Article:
College basketball’s top player is wasting no time profiting off his name, image and likeness (NIL). Just weeks after becoming the first college athlete to sell his own NFT card, Luka Garza is auctioning off three more non-fungible tokens and launching his own NFT Group to help other college athletes do the same.
“After my first card sold, I had a bunch of athletes coming up to me and reaching out to me via social media about wanting to do their own NFTs,” Garza told Yahoo Finance Live.
NFT’s are blockchain-based tokens that represent ownership of any type of digital asset. They are verified to be either one of a limited batch or one-of-a-kind. They have become very popular in the world of art, music, and sports – and their prices have been exploding.
Garza sold his first NFT shortly after playing his final game for the University of Iowa’s Hawkeyes. It sold at auction on the NFT marketplace OpenSea.io for $41,141.
The highest bidder also won a slew of experiences with the 2021 NBA draft pick, including dinner and a movie with him, autographed sneakers Garza wore when he broke Iowa’s all-time scoring record, a game of HORSE with the star athlete, a meditation session with him (Garza’s a big fan), and a lifetime VIP pass to any future Garza basketball camps.
The auction for Garza’s new NFTs began last week and will close on Friday, May 28 on OpenSea.io. Each virtual card commemorates special moments in Garza’s historic college basketball career, including when he won the prestigious Wooden Award, the Naismith Trophy and the AP National Player of the Year.
The highest bidder of the auction will also be awarded special physical perks including an invitation to be a guest at Garza’s official Jersey Retirement ceremony and his signed name plate from his team locker at the University of Iowa.
As with his previous auction, part of the proceeds will be donated to the University of Iowa Stead Family Children’s Hospital.
In addition to the auction, Garza is also giving fans the opportunity to join a paid membership on LukaGarza.io. For $55 (the number he wore with the Hawkeyes) fans get access to members-only content, merchandise, and exclusive giveaway opportunities.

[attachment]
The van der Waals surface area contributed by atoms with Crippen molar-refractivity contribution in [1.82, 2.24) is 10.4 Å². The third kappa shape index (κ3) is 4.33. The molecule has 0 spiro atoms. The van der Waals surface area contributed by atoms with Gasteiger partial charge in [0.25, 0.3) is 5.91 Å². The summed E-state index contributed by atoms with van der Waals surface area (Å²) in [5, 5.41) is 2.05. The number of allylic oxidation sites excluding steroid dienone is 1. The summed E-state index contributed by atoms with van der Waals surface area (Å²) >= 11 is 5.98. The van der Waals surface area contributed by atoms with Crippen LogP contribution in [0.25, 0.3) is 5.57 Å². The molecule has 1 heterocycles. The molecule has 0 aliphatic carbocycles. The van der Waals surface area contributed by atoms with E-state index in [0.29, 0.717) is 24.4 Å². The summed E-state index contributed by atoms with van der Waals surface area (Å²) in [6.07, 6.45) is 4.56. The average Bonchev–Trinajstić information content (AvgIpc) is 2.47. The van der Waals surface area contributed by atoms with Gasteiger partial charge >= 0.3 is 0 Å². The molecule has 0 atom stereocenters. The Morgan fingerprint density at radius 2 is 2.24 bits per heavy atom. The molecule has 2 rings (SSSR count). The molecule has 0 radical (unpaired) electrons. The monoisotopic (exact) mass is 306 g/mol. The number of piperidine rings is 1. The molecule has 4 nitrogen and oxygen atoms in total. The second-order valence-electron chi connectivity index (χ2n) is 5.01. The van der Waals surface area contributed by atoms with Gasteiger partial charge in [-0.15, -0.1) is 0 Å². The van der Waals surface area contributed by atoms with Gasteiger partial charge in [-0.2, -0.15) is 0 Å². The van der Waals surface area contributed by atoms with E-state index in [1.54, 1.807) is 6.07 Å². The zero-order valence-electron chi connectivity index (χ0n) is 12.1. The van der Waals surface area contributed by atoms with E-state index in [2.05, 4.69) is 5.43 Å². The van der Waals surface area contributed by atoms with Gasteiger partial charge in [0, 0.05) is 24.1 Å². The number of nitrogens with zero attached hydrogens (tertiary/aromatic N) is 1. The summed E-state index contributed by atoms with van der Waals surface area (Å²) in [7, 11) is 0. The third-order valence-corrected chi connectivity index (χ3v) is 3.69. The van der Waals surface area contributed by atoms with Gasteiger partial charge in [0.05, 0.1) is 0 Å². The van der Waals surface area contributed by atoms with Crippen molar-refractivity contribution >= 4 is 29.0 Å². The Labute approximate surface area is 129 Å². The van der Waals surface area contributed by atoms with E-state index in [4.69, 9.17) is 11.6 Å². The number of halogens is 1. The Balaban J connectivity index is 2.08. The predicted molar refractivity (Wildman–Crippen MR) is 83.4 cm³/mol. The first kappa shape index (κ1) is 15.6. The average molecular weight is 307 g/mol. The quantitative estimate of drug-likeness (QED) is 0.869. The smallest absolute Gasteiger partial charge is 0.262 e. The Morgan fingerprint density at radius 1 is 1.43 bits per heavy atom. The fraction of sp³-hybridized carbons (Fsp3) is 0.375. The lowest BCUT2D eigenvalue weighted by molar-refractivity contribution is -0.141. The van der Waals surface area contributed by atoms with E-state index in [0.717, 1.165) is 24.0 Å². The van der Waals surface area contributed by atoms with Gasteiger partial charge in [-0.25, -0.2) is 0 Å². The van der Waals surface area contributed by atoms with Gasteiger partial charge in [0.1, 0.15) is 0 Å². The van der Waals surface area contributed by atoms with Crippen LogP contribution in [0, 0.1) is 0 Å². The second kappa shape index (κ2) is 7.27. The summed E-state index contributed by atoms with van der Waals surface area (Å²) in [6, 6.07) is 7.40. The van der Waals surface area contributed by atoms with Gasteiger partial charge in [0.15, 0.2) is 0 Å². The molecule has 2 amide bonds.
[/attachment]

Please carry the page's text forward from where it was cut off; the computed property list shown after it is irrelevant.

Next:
Since 2019, the NCAA has promised to change a controversial rule that prevents college athletes from profiting off their NIL, even though they help the organization generate billions of dollars each year through lucrative sponsorships.
Five states have already beaten the NCAA to it. Alabama, Florida, Georgia, Mississippi and New Mexico have passed laws allowing college athletes to profit off their NIL starting July 1. California passed a similar rule, but it doesn’t go into effect until 2023.
Garza says allowing college athletes to profit from their NIL is “the way to go.”
“If you believe that college athletes bring a lot of revenue to the school and to the NCAA, they should be able to have a piece of that pie. That’s the whole point of what I’m doing,” said Garza, “is just trying to create a new revenue stream because the NCAA is not going to be able to give up any TV money or any of the money that they bring in from ticket sales, but being able to make money off your own name, image, and likeness without taking money from the NCAA is the solution.”
Alexis Christoforous is an anchor at Yahoo Finance. Follow her on Twitter @AlexisTVNews.